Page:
Watch for future announcements or e-mail email@example.com for more information.
The Cavalon 914, a fully enclosed, side-by-side gyroplane from AutoGyro of Germany, is the only example currently flying in the U.S. (although a second aircraft has been completed).
Thirty other gyroplanes from AutoGyro are already flying in the U.S. including the tandem enclosed Calidus and the tandem open MTO Sport. The Cavalon and an MTO Sport on amphibious floats were flown daily at Sebring. AutoGyro of Germany produces about 300 gyroplanes per year.
Bob Snyder brought the Cavalon to Florida from Stevensville, Maryland, on a trailer due to weather problems but prefers to fly it to events as he did last year to AirVenture. Cruise is 87 knots with a range of five hours. There are no provisions for S-LSA gyroplanes in the U.S., so the Cavalon is a 51-percent amateur-built experimental aircraft. The carbon fiber kit requires about 100 hours to complete with the company's builder assist program, and Bob holds a LODA permit for primary instruction.
Evolution Trikes, maker of the Revo, was the only weight-shift trike manufacturer at Sebring. Based in Zephyrhills, Florida, Revo flew three trikes at the Expo including a 100-hp version in black with green trim they called "the Monster."
A total of 39 Revo trikes have been built - all in the U.S. They can cruise hands-off as fast as 100 mph with in-flight electric trim and include new features such as electro-polished stainless exhaust and a prop spacer spool drilled and tapped for dynamic prop balancing. The Monster has a conventional 100-hp Rotax 912 and a slightly taller windshield to improve passenger comfort.
Revo's first Rotax 912iS-equipped Revo was delivered to Glade Ross, who is said to be absolutely delighted with the engine. They hope to offer a new touch-screen EFIS system from MGL that will replace the current Enigma system and will also provide the required computer interface for the Rotax 912iS. A new 12.5-meter intermediate wing called the Rival is under development.
Levil Aviation has just introduced the first iPad-compatible AHRS system that can display inertial flight information on your iPad, iPhone, or Android device.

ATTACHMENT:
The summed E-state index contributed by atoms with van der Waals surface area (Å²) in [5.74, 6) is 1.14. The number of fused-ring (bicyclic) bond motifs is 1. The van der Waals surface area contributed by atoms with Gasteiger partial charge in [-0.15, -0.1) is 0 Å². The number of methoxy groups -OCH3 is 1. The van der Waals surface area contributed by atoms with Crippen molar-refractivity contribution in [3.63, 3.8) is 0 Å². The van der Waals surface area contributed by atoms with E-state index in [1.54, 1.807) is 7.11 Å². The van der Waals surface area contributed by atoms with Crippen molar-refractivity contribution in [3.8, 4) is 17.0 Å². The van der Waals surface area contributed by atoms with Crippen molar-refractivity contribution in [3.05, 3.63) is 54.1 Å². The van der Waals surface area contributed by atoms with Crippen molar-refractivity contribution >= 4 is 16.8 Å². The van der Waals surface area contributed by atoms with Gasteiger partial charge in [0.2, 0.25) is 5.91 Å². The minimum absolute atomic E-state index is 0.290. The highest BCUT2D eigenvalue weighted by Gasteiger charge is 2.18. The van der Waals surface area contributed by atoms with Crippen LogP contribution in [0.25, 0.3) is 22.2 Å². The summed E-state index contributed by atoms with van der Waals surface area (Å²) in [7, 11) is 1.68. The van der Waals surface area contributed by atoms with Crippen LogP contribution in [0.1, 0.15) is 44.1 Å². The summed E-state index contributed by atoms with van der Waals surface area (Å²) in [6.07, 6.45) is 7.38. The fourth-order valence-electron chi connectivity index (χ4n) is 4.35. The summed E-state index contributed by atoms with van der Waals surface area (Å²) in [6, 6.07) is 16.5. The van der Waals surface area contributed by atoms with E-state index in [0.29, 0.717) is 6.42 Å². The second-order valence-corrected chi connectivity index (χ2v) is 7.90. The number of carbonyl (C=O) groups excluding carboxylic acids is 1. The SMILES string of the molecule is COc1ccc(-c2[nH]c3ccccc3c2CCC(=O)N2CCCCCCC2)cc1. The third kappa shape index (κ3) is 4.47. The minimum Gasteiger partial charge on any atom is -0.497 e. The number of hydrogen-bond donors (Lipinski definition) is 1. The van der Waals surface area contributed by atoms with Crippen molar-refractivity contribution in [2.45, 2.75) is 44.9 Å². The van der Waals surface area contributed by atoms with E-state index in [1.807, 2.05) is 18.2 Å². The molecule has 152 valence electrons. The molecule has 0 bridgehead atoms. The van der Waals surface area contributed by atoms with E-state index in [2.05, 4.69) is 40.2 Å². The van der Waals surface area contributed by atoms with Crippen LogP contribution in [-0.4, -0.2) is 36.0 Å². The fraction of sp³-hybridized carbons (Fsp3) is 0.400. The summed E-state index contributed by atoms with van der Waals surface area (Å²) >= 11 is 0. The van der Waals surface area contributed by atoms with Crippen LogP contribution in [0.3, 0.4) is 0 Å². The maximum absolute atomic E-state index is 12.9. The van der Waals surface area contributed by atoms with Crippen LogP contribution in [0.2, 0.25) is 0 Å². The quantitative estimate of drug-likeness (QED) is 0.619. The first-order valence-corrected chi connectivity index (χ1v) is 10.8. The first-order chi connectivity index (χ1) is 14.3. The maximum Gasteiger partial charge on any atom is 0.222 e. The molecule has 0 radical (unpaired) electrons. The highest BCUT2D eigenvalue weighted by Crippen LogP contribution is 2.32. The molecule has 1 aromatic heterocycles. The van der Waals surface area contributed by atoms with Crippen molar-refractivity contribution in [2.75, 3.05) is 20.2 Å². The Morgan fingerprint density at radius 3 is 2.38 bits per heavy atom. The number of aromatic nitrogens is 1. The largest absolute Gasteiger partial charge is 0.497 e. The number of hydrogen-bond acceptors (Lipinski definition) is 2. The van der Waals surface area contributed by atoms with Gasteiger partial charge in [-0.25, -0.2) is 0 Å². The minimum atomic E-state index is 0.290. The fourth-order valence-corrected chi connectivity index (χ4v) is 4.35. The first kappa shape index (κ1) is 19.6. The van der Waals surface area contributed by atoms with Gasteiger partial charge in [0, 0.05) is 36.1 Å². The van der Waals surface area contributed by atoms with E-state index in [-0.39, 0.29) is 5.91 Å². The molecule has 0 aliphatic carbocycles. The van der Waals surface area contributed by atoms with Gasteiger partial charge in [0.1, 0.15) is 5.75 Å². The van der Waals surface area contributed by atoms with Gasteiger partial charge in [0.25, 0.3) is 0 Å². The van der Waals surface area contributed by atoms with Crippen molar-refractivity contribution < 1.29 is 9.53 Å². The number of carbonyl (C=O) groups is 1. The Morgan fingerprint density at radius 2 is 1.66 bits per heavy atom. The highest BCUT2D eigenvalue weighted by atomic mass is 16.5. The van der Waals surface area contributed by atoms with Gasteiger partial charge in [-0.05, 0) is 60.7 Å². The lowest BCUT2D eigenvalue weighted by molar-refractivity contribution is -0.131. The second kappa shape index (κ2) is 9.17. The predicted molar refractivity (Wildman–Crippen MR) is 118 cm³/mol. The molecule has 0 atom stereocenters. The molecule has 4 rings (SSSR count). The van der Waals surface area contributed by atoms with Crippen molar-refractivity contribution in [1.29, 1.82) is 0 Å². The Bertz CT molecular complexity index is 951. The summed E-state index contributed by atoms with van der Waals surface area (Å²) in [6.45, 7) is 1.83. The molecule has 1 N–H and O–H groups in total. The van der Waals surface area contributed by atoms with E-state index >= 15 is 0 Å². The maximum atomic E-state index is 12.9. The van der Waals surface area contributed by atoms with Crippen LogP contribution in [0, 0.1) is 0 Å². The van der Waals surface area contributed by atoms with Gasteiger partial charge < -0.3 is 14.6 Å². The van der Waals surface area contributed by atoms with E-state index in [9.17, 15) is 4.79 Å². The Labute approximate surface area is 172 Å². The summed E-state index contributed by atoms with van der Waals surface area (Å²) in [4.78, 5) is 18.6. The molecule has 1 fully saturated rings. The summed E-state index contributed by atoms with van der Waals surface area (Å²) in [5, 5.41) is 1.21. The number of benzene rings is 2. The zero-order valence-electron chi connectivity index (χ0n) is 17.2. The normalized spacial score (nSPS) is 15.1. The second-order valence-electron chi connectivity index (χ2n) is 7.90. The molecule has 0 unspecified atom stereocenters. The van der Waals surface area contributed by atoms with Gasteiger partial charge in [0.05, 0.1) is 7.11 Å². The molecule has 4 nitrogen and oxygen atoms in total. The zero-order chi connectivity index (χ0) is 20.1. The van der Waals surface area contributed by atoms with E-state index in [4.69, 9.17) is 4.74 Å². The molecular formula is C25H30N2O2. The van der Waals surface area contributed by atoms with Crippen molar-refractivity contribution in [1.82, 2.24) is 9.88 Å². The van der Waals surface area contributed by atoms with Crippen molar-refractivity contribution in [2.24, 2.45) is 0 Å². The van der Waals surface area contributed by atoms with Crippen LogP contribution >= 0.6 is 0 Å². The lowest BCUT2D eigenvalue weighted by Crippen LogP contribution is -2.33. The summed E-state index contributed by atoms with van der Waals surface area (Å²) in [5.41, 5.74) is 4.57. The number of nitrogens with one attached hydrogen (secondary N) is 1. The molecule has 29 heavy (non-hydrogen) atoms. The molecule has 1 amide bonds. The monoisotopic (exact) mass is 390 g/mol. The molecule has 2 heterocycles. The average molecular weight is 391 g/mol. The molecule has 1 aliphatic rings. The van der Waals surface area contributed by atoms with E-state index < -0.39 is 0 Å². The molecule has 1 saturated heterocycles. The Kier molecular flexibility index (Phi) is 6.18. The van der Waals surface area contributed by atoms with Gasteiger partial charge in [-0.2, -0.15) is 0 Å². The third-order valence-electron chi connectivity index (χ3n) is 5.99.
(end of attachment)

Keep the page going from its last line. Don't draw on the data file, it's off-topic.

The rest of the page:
The AHRS-G is a small battery-powered attitude and heading system that provides pitch and bank information as well as magnetic heading, inclination, gravity load, and yaw rate - wirelessly, or connected directly to your portable device. The price is $795. It's compatible and works within apps such as WingXPro and many others.
A $995 version connects to the pitot static system (where permitted), adding airspeed information to the screens. More advanced units add engine data and even a solar rechargeable ADS-B receiver with WAAS GPS. The customizable displays put a "glass cockpit" in your hand!
Aces Systems, manufacturer of dynamic prop-balancing equipment, displayed a new, low-cost model that smashes the bottom out of the price for these units. The Aces 1015 ProBalancer Sport is $1,495, whereas previous units cost as much as $7,000.
Dynamic balancing is superior to static balancing because it balances the entire power system, not just the prop. The engine runs in the cruise range with the aircraft tied down while motion and optical sensors take measurements of the vibrations. The readout indicates the position and amount of weights (typically weighted washers) to be attached to the prop hub. Repeated runs and weight adjustments can reduce the vibrations to a level of smoothness unachievable by any other method. Eliminating vibrations will extend engine life and reduce pilot fatigue.
The ProBalancer Sport is available through Lockwood Aviation Supply, which uses the unit in its service department.
This is but a small sample of the airplanes and exhibitors at the Sebring Expo. Most of the familiar LSA manufacturers were present, including Aerotrek, Breezer, CubCrafters, Kitfox, Pipistrel, Sonex, Van's, and Zenith Aircraft - to name just a few.
Some of the dedicated regulars fought rain and snow to get to Sebring and support the event, which was a success due to the hard work of the organizers, exhibitors, and some 260 volunteers.